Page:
if you use selinux you can add z or Z option to modify the selinux label of the host file.

  • The z option indicates that the bind mount content is shared among multiple containers.

  • The Z option indicates that bind mount content is private and unshared

docker run --rm -it -v "$(pwd)"/src:/app:z nginx bash

Consistency Option (MacOS)

on macOS every time write happens on host or through mount in a container, the changes are flushed to disk. latest docker version on macOS introduced new flag for mount

docker run --rm -it --mount type=bind,source="$(pwd)",destination=/app,consistency=cached nginx bash
  • consistent/default : fully consistent

  • delegated: delay in container changes visible on host

  • cached: delay in host changes visible on container

Directory Type

The overlay storage driver relies on a technology called "directory entry type" (d_type) and is used to describe information of a directory on the filesystem This can cause some issues with chowning and chmoding, deleting and creating files and directories because the overlay storage driver can’t find directory type (d_type) entries in the Linux kernel.

You can check if your existing XFS filesystem has d_type enabled by running the xfs_info. more…​

[root@storfactory-3 docker]# xfs_info /
meta-data=/dev/sda3              isize=256    agcount=4, agsize=2515200 blks
         =                       sectsz=4096  attr=2, projid32bit=1
         =                       crc=0        finobt=0 spinodes=0 rmapbt=0
         =                       reflink=0
data     =                       bsize=4096   blocks=10060800, imaxpct=25
         =                       sunit=0      swidth=0 blks
naming   =version 2              bsize=4096   ascii-ci=0 ftype=1 (1)
log      =internal               bsize=4096   blocks=4912, version=2
         =                       sectsz=4096  sunit=1 blks, lazy-count=1
realtime =none                   extsz=4096   blocks=0, rtextents=0
  1. When ftype is 0, d_type support is disabled. When it is 1, d_type support is enabled and you’re safe to use the overlay(2) storage driver with Docker on an XFS filesystem.

mkfs.xfs -n ftype=1 /mount-point
it isn’t possible to enable d_type support on an existing filesystem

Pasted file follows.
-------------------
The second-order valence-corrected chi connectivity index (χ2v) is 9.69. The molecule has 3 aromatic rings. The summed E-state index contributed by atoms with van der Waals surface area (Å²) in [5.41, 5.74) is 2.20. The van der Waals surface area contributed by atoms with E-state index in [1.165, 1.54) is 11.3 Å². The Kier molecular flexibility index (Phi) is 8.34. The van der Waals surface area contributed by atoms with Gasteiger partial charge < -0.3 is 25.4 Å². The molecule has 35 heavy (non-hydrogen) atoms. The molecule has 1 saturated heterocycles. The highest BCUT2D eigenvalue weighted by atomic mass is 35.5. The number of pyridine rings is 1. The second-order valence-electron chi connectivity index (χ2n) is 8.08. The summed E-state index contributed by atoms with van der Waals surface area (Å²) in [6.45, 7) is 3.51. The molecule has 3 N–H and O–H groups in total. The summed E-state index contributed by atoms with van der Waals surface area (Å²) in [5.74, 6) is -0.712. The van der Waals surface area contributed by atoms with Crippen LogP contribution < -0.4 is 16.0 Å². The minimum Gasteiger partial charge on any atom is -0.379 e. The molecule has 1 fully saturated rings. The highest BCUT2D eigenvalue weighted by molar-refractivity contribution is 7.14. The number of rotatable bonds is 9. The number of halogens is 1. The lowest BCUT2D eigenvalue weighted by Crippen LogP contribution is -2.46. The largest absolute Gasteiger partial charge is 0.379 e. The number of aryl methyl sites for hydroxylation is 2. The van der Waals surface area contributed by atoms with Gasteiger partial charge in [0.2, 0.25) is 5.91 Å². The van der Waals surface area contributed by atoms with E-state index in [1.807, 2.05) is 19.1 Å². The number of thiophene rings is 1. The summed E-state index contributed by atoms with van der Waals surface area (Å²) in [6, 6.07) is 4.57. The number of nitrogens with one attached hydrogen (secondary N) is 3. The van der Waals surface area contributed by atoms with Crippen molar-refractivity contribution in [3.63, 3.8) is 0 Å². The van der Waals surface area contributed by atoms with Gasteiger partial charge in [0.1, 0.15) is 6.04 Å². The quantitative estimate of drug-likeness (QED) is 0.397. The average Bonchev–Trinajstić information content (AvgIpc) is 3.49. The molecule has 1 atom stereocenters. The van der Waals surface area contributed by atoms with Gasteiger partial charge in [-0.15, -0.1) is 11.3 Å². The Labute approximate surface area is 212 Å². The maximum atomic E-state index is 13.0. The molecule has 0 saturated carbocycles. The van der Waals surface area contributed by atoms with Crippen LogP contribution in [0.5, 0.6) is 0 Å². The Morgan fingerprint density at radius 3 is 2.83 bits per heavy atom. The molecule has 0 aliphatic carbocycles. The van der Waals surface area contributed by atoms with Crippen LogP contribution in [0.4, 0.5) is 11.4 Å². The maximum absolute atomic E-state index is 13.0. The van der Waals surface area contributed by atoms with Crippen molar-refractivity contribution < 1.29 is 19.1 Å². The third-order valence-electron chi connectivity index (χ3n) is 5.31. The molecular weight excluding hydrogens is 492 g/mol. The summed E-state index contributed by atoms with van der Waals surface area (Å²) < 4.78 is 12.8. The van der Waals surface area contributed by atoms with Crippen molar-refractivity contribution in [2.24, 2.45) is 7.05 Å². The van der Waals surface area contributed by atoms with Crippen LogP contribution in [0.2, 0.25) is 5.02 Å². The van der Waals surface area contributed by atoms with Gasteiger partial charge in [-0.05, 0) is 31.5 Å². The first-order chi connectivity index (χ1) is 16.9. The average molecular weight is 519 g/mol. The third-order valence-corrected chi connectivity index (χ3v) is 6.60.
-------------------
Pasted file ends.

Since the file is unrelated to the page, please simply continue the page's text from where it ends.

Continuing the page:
Container Size on disk

To view approximate size of running container, run below command

docker ps -s
A           1 MB (virtual 10 MB)
B           1 MB (virtual 10 MB)
  • Size: amount of data(on disk) that is used for writable layer of each container.

  • virtual size: amount of data used for the read-only image data used by the container plus size

If A, B containers created from same image, Total Disk space used by containers (A+B) = SUM(Size(A)+ Size(B)) + (Virtual Size of (A or B) - Size(A | B))

Ex: (1 MB + 1 MB ) + (10 MB -1 MB) = 2 MB + 9 MB = 11 MB on disk

tvajjala-mac:.docker tvajjala$ docker ps -as
CONTAINER ID        IMAGE               COMMAND                  CREATED             STATUS              PORTS                NAMES               SIZE
becb5a407977        nginx               "/docker-entrypoint.…"   16 minutes ago      Up 16 minutes>80/tcp   trusting_gould      1.12kB (virtual 133MB)

tvajjala-mac:.docker tvajjala$ docker images
REPOSITORY               TAG                 IMAGE ID            CREATED             SIZE
nginx                    latest              4bb46517cac3        13 days ago         133MB
nginx image size is equals to virtual size of container.

CoW Strategy

If a file or directory exists in a lower layer within the image, and another layer (including the writable layer) needs read access to it, it just uses the existing file. The first time another layer needs to modify the file (when building the image or running the container), the file is copied into that layer and modified.

Docker volumes not accessible directly on MacOS as It’s hidden inside the xhyve virtual machine.
$ docker volume ls

Storage Driver Vs Volume Plugins